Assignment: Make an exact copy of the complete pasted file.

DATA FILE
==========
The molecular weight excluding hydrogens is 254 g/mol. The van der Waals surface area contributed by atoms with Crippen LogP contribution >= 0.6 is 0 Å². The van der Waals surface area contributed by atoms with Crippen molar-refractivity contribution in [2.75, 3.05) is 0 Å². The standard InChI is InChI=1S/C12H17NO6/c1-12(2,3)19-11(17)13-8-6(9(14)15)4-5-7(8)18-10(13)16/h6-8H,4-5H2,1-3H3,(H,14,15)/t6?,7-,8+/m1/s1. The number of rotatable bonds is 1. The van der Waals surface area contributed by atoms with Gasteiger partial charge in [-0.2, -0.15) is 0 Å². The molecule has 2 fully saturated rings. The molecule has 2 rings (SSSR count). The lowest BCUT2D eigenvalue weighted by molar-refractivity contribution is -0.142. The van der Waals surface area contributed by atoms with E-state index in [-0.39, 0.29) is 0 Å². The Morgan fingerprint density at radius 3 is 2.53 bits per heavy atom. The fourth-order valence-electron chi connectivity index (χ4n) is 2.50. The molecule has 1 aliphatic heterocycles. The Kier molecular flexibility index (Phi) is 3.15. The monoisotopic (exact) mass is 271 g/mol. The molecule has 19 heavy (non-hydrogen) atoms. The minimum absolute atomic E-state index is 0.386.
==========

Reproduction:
The molecular weight excluding hydrogens is 254 g/mol. The van der Waals surface area contributed by atoms with Crippen LogP contribution >= 0.6 is 0 Å². The van der Waals surface area contributed by atoms with Crippen molar-refractivity contribution in [2.75, 3.05) is 0 Å². The standard InChI is InChI=1S/C12H17NO6/c1-12(2,3)19-11(17)13-8-6(9(14)15)4-5-7(8)18-10(13)16/h6-8H,4-5H2,1-3H3,(H,14,15)/t6?,7-,8+/m1/s1. The number of rotatable bonds is 1. The van der Waals surface area contributed by atoms with Gasteiger partial charge in [-0.2, -0.15) is 0 Å². The molecule has 2 fully saturated rings. The molecule has 2 rings (SSSR count). The lowest BCUT2D eigenvalue weighted by molar-refractivity contribution is -0.142. The van der Waals surface area contributed by atoms with E-state index in [-0.39, 0.29) is 0 Å². The Morgan fingerprint density at radius 3 is 2.53 bits per heavy atom. The fourth-order valence-electron chi connectivity index (χ4n) is 2.50. The molecule has 1 aliphatic heterocycles. The Kier molecular flexibility index (Phi) is 3.15. The monoisotopic (exact) mass is 271 g/mol. The molecule has 19 heavy (non-hydrogen) atoms. The minimum absolute atomic E-state index is 0.386.